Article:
While we like to think that in some ancient time our feet did walk in a Jerusalem of appreciation for the value of higher education, that idea, like most things, is simply the cudgel that one generation uses to bludgeon the next into believing that the present is a poor substitute for a more glorious, albeit mythical, past.
Education around advertising is no different. And as someone who has spent countless hours explaining the philosophies of Rosser Reeves, Claude C. Hopkins, Bill Bernbach and Mary Wells to future creatives, account people and clients, I have therefore found myself a target of invective. “You can’t teach this stuff” I have been told. ”We never needed classes on it – we just did it.” they have shrieked. And “You’re making all this way more complicated than it needs to be!”
All of which may be true. Or maybe it’s why so much advertising sucks.
One of the people trying to change that, is Gary Goldsmith No, not Kate Middleton’s drunk uncle. Gary Goldsmith, the advertising legend. The guy who made award-winning work for VW, ESPN, Heineken and more. Who founded Goldsmith/Jeffrey with Bob Jeffrey. Who has been on the awards panel of every major competition in the business. Who founded Adhouse. Who is Chair of Advertising at Art Center College of Design in Pasadena. That Gary Goldsmith.
And it is in that last capacity that prompted him to craft Work Wise, a terrific little book of advice which he hands out to every one of his graduates, and which every one of you should hand out to everyone you know who is starting out in this business. And even to quite few of those who aren’t.
It is terrific for at least three reasons.
First, it tells you things that no one ever tells you in this business, or frankly, in any business.It steps into the vacuum created by our industry’s twin evils of age-ism and jealousy that preclude the passing of valuable insight and information from one generation of adworkers to the next. Advertising has always dismissed the old (that is, any one over 40), just as it dismissed anyone who did not look like Jon Hamm (no, not that one, this one), and with the same woeful results: valuable information has been lost, stupid mistakes have been repeated, and the business has gotten weaker, paler, and more inbred than a character in a Faulkner novel.
And jealousy. We can waste weeks and gallons of alcohol arguing over why, but the fact is that few in this business have the simple confidence to pass along the kinds of things that make the work work, so terrified are they of being outsmarted, out gunned, and, of course, out of a job. So they keep simple truths to themselves, truths that would save agencies, clients and adworkers acres of heartache, mountains of time, and rivers of money.
So the fact that Mr. Goldsmith has taken the time to pass this information along to another generation alone makes it worth purchasing
Second, it tells you how and why to succeed in advertising. Take what it says about “luck” for example. Luck, Mr. Goldsmith concedes does exist in this business. As it does in every business. “But from my experience” he writes, “95% of what appears to be luck is actually the result of someone making conscious choice that led to an opportunity that they were then able to take advantage of”. And he’s right, of course.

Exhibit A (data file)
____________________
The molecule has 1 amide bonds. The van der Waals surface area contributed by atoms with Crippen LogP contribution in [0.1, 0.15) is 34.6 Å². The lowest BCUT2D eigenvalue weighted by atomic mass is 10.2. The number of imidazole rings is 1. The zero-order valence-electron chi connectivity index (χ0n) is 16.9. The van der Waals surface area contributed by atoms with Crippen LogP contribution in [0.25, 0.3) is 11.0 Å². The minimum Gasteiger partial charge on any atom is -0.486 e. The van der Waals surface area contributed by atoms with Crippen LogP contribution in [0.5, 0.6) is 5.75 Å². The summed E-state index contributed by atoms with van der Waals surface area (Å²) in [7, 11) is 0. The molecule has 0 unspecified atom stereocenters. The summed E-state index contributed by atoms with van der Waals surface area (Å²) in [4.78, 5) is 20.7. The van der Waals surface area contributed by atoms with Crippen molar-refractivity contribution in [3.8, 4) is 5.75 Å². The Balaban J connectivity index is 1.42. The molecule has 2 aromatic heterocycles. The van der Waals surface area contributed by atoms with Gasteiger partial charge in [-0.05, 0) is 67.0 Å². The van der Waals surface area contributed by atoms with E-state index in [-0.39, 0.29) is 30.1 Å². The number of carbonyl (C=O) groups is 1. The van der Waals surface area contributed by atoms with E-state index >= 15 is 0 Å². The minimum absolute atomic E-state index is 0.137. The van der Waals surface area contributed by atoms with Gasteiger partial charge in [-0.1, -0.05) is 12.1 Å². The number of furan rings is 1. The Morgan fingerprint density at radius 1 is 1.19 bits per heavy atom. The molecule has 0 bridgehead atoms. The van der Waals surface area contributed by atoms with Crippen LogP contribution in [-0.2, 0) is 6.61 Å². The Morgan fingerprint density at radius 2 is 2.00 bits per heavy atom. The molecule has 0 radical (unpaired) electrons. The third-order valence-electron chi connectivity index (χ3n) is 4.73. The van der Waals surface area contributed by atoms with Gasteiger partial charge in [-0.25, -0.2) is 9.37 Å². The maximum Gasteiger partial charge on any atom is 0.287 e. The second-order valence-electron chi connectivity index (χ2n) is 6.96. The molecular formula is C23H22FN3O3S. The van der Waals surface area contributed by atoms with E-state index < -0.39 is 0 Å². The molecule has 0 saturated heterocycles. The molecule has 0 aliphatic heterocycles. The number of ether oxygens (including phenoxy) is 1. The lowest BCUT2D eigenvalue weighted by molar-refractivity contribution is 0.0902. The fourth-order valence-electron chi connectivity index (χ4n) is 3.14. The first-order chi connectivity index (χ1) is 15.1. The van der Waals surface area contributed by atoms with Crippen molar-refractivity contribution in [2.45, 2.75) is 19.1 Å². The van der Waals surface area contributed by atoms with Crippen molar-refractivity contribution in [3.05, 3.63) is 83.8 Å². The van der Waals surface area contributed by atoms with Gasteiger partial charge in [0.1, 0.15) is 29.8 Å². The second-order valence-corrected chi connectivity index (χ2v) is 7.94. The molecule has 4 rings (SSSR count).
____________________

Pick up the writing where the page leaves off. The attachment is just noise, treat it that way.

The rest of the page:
He also advises on telling truth to power (you should, just don’t be a dick about it). And mentors (find one. NOW). And what to do when you just can’t go on (go on). And even about whether creatives need to be savvy about business (they do).
And sure, maybe you’re reading this and thinking “duh”. Good. But how many meetings do you endure each day with people who don’t? I thought so.
And lastly, it is short. Do you understand how hard it is to write a short book on this? Talk too briefly, and you run the risk of filling the pages with the kinds of platitudes that will bounce off the brainpans of even the most dedicated student. Dive too deeply, and your detail makes you maddeningly obscure to precisely the people you are trying to help. Mr. Goldsmith, however, has managed to walk that infinitely fine line, dodging both the banality of generalization and the tedium of longwindedness.
The result is a book that is invaluable to newcomers and veterans alike. If this is your first rodeo, then you get the perspective of a career’s worth of insight with which to start your career. And if you’ve been around the block a couple times, then it reminds you both that you’re not the only one beating your head against these damn walls and what the rewards are that lured you here in the first place.
And while the book was written by an ad guy for ad grads as they entered advertising, its not exclusively, as I said above, an ad book. It is for anyone pursuing a career in their passion. Because that is the thing that really distinguishes us. As my old boss Jack Thorwegen explained to me, most people find passion away from work. But some of us live different lives. “They love what they do and view it as an integral part of their life,” Goldsmith writes, “not a sacrifice that takes them away from their life.”
For them, Work Wise has wise words indeed.